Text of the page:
Further Reading:

The classic treatment of loyalists is Mary Beth Norton's The British Americans: The Loyalist Exiles in England, 1774-1789 (Boston, 1972). More recently, Judith Van Buskirk's Generous Enemies: Patriots and Loyalists in New York (Philadelphia, 2002) explores relationships across the political divide in the British "occupied" New York City. A spate of pieces published in a variety of venues in the last year suggests a resurgence of interest in loyalists. To name a few, Alan Taylor published an article on loyalist exiles to Canada, in the Journal of the Early Republic (Spring 2007), Maya Jasanoff contributed a provocative piece on loyalists in the New York Times Magazine (July 1, 2007), and, of course, readers of this publication will recall that Ed Griffin wrote about his current work on the loyalist Mather Byles for the July 2007 edition of Common-place.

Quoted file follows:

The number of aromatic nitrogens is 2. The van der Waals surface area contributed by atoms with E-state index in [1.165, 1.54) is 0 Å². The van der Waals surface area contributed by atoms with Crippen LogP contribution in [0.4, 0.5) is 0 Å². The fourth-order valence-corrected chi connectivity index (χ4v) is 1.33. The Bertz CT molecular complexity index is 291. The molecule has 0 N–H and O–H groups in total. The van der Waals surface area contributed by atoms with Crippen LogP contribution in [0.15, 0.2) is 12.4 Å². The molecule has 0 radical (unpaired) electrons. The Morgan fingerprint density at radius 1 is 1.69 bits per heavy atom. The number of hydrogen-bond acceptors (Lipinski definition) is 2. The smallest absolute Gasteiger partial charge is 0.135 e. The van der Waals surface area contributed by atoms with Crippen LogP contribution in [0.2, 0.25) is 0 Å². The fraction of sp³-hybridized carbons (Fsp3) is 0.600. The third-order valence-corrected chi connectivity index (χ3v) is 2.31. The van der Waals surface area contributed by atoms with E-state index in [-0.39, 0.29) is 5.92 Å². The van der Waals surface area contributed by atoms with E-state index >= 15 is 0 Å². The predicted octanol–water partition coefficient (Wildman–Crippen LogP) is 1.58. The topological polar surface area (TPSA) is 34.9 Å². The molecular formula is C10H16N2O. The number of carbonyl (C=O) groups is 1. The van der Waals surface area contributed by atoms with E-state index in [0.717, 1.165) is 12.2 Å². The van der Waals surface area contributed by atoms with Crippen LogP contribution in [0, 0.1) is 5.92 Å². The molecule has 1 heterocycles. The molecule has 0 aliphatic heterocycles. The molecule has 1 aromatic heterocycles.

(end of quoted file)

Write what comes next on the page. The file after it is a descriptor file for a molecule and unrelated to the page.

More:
A fuller account of Crèvecoeur's instrumentality to the exceptionalist paradigm and his text's critique of the Revolution can be found in my forthcoming essay, "The Cosmopolitan Revolution," which will appear shortly in a special double issue of the journal Novel: A Forum on Fiction dedicated to the early American novel. For an excellent account of the challenges critics have faced when attempting to reconcile "Distresses" with the rest of the Letters, see Grantland S. Rice, The Transformation of Authorship in America (Chicago, 1997).

The body of scholarship on Cooper is long and deep. Two works in particular that attend to concerns I address in this essay are Shirley Samuels, Romances of the Republic: Women, the Family, and Violence in the Literature of the Early American Nation (New York, 1996)-which explores Cooper's habitual treatment of political and ideological themes in domestic terms—and Wayne Franklin's recent biography of Cooper, James Fenimore Cooper: The Early Years (New Haven, 2007), in which he discusses Cooper's relationship with the Delancey family.

this issue home